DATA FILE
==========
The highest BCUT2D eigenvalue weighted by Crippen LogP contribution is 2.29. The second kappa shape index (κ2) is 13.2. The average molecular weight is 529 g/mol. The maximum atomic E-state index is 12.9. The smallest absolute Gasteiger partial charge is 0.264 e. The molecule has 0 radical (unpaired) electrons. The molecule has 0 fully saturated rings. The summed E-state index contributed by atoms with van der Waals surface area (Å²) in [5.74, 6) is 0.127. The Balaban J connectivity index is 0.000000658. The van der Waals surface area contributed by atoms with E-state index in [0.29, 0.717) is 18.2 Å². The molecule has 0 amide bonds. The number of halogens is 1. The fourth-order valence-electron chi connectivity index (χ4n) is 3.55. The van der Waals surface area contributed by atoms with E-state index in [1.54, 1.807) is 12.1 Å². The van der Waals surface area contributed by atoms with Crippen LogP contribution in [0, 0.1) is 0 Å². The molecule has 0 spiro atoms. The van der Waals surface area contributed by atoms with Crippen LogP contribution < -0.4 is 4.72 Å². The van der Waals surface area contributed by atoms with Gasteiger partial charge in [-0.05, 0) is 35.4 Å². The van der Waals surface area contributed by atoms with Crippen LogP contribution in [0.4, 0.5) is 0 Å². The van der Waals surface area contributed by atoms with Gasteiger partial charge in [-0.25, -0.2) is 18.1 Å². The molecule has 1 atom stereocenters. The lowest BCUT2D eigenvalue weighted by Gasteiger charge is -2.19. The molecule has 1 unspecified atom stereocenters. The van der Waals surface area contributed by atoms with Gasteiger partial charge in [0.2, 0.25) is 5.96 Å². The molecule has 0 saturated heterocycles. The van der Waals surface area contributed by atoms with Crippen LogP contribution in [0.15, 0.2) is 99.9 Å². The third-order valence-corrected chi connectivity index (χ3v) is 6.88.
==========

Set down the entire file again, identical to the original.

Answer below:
The highest BCUT2D eigenvalue weighted by Crippen LogP contribution is 2.29. The second kappa shape index (κ2) is 13.2. The average molecular weight is 529 g/mol. The maximum atomic E-state index is 12.9. The smallest absolute Gasteiger partial charge is 0.264 e. The molecule has 0 radical (unpaired) electrons. The molecule has 0 fully saturated rings. The summed E-state index contributed by atoms with van der Waals surface area (Å²) in [5.74, 6) is 0.127. The Balaban J connectivity index is 0.000000658. The van der Waals surface area contributed by atoms with E-state index in [0.29, 0.717) is 18.2 Å². The molecule has 0 amide bonds. The number of halogens is 1. The fourth-order valence-electron chi connectivity index (χ4n) is 3.55. The van der Waals surface area contributed by atoms with E-state index in [1.54, 1.807) is 12.1 Å². The van der Waals surface area contributed by atoms with Crippen LogP contribution in [0, 0.1) is 0 Å². The molecule has 0 spiro atoms. The van der Waals surface area contributed by atoms with Crippen LogP contribution < -0.4 is 4.72 Å². The van der Waals surface area contributed by atoms with Gasteiger partial charge in [-0.05, 0) is 35.4 Å². The van der Waals surface area contributed by atoms with Crippen LogP contribution in [0.4, 0.5) is 0 Å². The van der Waals surface area contributed by atoms with Gasteiger partial charge in [-0.25, -0.2) is 18.1 Å². The molecule has 1 atom stereocenters. The lowest BCUT2D eigenvalue weighted by Gasteiger charge is -2.19. The molecule has 1 unspecified atom stereocenters. The van der Waals surface area contributed by atoms with Gasteiger partial charge in [0.2, 0.25) is 5.96 Å². The molecule has 0 saturated heterocycles. The van der Waals surface area contributed by atoms with Crippen LogP contribution in [0.15, 0.2) is 99.9 Å². The third-order valence-corrected chi connectivity index (χ3v) is 6.88.